Sascha Scott receives Smithsonian American Art Museum Prize for his essay on the decolonization of art history in the United States

Sascha Scott, Associate Professor and Director of Graduate Studies in Art History, is the recipient of the prestigious Patricia and Phillip Frost Essay Award from the Smithsonian American Art Museum for her article “Georgia O’Keeffe’s Hawai’i? Decolonizing the History of American Modernism ”, which appeared in the Summer 2020 issue (vol. 34, n ° 2) of American art.

A Dole advertisement with a painting by Georgia O’Keeffe. (The Saturday Evening Post, April 13, 1940).

The Frost Essay Award recognizes an excellent scholarship in the field of American art history by honoring an essay published the previous year in American art, the Smithsonian American Art Museum’s peer-reviewed journal for new scholarships.

In Scott’s article, she discusses a series of Hawaiian Pineapple Company (now Dole Food Company) advertisements from the late 1930s featuring paintings by artist Georgia O’Keeffe. Before becoming a well-known food distributor, the Dole family was instrumental in conquering Native Hawaiians in the late 1800s and Scott says ads featuring O’Keeffe’s paintings supported the oppression of lives and indigenous lands.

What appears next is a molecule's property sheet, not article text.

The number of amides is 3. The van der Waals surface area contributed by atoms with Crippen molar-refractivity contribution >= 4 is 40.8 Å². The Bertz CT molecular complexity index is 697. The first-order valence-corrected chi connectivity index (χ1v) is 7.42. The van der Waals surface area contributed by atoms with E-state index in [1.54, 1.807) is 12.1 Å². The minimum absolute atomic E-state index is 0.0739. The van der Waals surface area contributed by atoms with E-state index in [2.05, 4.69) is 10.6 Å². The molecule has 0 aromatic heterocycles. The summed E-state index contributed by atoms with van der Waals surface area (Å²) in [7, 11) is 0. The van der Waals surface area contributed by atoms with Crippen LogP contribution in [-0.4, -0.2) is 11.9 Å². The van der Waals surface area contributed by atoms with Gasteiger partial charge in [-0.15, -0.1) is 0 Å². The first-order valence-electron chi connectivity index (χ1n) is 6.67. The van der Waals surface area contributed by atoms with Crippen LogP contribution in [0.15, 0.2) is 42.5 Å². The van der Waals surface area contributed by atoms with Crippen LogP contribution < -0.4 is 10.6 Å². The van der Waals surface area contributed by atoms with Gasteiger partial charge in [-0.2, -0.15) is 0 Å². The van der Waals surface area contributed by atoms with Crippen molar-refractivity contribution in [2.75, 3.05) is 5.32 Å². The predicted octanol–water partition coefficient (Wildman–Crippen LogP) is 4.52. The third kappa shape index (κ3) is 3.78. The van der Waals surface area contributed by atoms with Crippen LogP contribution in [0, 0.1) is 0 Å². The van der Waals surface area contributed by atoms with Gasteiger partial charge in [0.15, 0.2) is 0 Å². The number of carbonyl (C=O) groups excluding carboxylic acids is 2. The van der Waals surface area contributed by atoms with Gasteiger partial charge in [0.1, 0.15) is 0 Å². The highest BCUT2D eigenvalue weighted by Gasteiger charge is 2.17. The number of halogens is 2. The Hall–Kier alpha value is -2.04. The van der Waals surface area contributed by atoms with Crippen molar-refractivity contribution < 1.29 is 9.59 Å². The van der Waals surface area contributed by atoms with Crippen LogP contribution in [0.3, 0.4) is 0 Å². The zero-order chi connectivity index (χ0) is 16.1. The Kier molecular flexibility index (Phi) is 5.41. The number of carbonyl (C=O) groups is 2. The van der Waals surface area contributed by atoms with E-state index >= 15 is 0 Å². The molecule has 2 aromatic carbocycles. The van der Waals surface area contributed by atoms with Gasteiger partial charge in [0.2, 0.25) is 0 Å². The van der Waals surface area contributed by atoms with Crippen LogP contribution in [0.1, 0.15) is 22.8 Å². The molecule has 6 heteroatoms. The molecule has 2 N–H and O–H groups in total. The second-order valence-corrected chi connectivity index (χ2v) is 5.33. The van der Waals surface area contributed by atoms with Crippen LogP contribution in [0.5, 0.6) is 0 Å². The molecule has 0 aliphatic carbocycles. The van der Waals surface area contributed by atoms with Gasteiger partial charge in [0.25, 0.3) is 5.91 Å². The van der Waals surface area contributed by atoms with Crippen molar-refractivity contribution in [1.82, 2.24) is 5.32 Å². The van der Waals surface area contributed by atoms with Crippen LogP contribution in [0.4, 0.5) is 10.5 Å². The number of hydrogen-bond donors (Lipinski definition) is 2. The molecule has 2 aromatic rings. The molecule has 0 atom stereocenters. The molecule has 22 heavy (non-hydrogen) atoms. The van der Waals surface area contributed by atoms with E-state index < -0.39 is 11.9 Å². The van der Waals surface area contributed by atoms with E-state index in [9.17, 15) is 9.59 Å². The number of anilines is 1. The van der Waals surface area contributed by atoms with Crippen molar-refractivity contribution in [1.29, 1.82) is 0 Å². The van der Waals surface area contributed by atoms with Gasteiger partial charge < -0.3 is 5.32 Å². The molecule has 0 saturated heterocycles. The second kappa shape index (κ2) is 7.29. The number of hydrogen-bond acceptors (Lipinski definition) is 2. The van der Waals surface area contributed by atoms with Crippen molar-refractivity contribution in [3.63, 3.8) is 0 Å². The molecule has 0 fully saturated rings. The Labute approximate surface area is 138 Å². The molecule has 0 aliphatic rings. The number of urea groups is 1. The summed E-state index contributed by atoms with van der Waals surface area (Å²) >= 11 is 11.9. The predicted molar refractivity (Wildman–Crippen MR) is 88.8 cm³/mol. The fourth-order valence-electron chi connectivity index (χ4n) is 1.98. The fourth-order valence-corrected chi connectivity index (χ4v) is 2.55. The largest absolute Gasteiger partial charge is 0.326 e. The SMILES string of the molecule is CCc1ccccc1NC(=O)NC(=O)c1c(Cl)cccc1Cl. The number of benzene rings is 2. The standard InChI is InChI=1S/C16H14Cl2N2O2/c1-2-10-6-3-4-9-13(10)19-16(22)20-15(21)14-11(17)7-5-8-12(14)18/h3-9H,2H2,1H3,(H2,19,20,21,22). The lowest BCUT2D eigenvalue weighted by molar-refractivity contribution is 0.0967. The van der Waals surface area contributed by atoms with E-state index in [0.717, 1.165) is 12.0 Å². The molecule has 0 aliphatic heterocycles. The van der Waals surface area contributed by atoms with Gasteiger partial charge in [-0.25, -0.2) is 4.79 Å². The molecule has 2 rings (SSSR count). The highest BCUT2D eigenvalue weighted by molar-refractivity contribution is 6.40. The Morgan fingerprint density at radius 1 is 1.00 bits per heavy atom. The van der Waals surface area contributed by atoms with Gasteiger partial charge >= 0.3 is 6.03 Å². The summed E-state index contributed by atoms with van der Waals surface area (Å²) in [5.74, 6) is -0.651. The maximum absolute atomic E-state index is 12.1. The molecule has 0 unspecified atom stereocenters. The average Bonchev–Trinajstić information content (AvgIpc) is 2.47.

“O’Keeffe, his Hawaiian paintings and Dole’s advertisements are complicit in the colonialism of the settlers in their portrayal of Hawaii as exotic and their claims of discovery and possession of land,” says Scott.

His essay calls on contemporary scholars to confront these colonial assumptions, which are often repeated without criticism in the writings on O’Keeffe and, as a result, continue to deny indigenous peoples their rights today.

Awarding Scott, the jury said, “We were impressed with the author’s conclusion, which was a call to action. Scott’s essay marks a turning point in the field.

Read the full article on Scott’s Trial Frost Price.

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